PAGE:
The Acid Tongue
Garbage In Garbage Out
Selected By Cyril Wong
This issue's Acid Tongue looks at Terrence Rafferty's takedown of E. Annie Proulx, in a New York Times review of 5 Dec 2004 titled 'Bad Dirt: A Town With Three Bars'.
I read the book last year and I thought it was refreshing that something by Annie Proulx could get a less than favourable review. Terrence Rafferty is at first a little respectful of Proulx’s literary prowess as a novelist and short-story writer before implying gradually that her book, Bad Dirt, is just bad:
Annie Proulx’s Wyoming is a harsh and silly place. Or so it seems, at least, in her new collection of stories, "Bad Dirt," a very peculiar successor to her memorable first volume of Wyoming tales, "Close Range." In the five years that have passed since the publication of that solemn, majestically depressing book, the tone of Proulx's writing about her sometime home state has noticeably lightened: the skies are not cloudy all day, as they were in "Close Range"... "The Old Badger Game" is an odd animal fable described by its narrator as "not much of a story, the kind of thing you might hear on a sluggish afternoon in Pee Wee's."
"Bad Dirt" appears to be the product of more than a few sluggish afternoons in nowhere Western dives. While long stretches of idle chatter over too many beers may well be an integral part of the modern Wyoming lifestyle, a pungent whiff of desperation hangs over these Elk Tooth stories, and it's not all coming from the men and women bellied up to the bar. Although it's never pleasant (and often unfair) to beat an author's recent work with the stick of her past triumphs, Proulx's readers should be warned that this new roundup of Wyoming yarns is not another "Close Range," nor, apparently, was it meant to be...
In one story, "The Contest," the men of Elk Tooth amuse themselves with a months-long beard-growing competition. In another, "Summer of the Hot Tubs," the town's residents are all suddenly, inexplicably seized by a desire to own hot tubs... These stories are genuinely terrible.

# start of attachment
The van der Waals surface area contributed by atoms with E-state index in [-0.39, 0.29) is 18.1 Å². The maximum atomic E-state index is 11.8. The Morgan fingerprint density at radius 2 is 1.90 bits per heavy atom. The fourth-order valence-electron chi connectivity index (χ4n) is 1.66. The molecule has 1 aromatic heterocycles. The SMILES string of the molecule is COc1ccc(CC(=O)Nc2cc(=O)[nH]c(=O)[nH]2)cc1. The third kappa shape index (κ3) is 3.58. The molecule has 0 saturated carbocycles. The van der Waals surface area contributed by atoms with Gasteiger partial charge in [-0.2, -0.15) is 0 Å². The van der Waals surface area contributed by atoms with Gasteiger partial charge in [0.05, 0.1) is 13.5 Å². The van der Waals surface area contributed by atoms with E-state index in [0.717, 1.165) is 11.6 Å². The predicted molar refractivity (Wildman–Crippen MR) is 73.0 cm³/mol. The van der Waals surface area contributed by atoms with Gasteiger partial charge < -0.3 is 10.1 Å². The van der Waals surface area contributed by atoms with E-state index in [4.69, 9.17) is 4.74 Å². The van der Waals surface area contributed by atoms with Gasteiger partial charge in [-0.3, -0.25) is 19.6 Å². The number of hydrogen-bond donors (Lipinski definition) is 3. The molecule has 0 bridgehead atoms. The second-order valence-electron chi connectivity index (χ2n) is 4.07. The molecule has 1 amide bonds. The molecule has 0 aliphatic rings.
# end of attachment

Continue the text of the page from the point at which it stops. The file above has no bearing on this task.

Rafferty goes on to compare Proulx to a lesser-known writer, which subtly undermines her importance as a major literary figure:
When Larry McMurtry revisited the fictional small Texas town of his 1966 novel, "The Last Picture Show," 21 years later in "Texasville" (and then once more, in 1999, in "Duane's Depressed"), the elegiac mood of the first book was gone... But, unlike McMurtry, Proulx appears never to have brooded over the mythic West and its passing -- the lives she evoked so eloquently in "Close Range" just seemed hard and sad on their own terms, with no suggestion that their rigors might once been nobler -- so her swerve to comedy probably isn't informed, as his was, by a melancholy sense of historical irony. The comedy in "Bad Dirt" is weightless, like tumbleweeds blowing through deserted streets.
Now the reviewer goes on briskly about the nitty-gritty of what is so bad about the book:
Throughout "Bad Dirt," the style is far more casual…Proulx may simply be trying to write in a plainer, more reader-friendly way, but her newly straightforward prose feels like a slackening, a weakening of the strong will required to keep looking at this vast landscape and find more in it than a great emptiness.
The roadrunner briskness of "Bad Dirt" hints at a just-passing-through mentality... This is what happens, perhaps, when an imagination as ferocious as Annie Proulx's starts to feel that the land it's been living on can't sustain it anymore: she puts a torch to the place and rides like hell in the opposite direction.
The last line above is definitely bitchy and merely inserted to make for fun reading. Typically, Rafferty finds something good to say near the end as a token, before concluding with even more barely contained cattiness once more:
QLRS Vol. 4 No. 4 Jul 2005
It's probably no accident that the best story in "Bad Dirt" -- "What Kind of Furniture Would Jesus Pick?" -- is about a man who can't make a go of his ranch. Gilbert Wolfscale keeps at it... fighting the "downward ranching spiral of too much work, not enough money, drought," and ends up out on the open road... Proulx writes about him... with sympathy both for Gilbert's determination to stay on his home ground and also for his urge to flee... Proulx may sense that, like Gilbert, she's stuck in a downward spiral, and that, for her, the antics of Elk Tooth's zany losers are sure signs of imaginative drought. When you look at the West and all you can see are the wide-open spaces between people's ears, it's time to hit the trail.